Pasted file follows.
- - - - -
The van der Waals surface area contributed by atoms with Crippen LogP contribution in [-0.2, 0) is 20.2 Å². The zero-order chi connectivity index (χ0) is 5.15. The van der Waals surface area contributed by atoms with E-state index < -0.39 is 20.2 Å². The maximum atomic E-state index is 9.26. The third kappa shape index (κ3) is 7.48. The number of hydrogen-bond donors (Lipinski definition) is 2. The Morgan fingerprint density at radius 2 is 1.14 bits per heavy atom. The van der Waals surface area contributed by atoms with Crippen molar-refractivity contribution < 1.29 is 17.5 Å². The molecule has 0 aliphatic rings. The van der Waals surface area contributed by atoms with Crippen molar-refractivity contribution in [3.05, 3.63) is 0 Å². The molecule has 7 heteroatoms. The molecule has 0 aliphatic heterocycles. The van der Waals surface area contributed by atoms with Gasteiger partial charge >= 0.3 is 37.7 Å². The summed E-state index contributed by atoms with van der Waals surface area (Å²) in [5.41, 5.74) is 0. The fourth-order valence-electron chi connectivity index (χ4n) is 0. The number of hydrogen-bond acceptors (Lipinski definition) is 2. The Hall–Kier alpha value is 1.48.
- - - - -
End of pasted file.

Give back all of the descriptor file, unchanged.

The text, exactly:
The van der Waals surface area contributed by atoms with Crippen LogP contribution in [-0.2, 0) is 20.2 Å². The zero-order chi connectivity index (χ0) is 5.15. The van der Waals surface area contributed by atoms with E-state index < -0.39 is 20.2 Å². The maximum atomic E-state index is 9.26. The third kappa shape index (κ3) is 7.48. The number of hydrogen-bond donors (Lipinski definition) is 2. The Morgan fingerprint density at radius 2 is 1.14 bits per heavy atom. The van der Waals surface area contributed by atoms with Crippen molar-refractivity contribution < 1.29 is 17.5 Å². The molecule has 0 aliphatic rings. The van der Waals surface area contributed by atoms with Crippen molar-refractivity contribution in [3.05, 3.63) is 0 Å². The molecule has 7 heteroatoms. The molecule has 0 aliphatic heterocycles. The van der Waals surface area contributed by atoms with Gasteiger partial charge >= 0.3 is 37.7 Å². The summed E-state index contributed by atoms with van der Waals surface area (Å²) in [5.41, 5.74) is 0. The fourth-order valence-electron chi connectivity index (χ4n) is 0. The number of hydrogen-bond acceptors (Lipinski definition) is 2. The Hall–Kier alpha value is 1.48.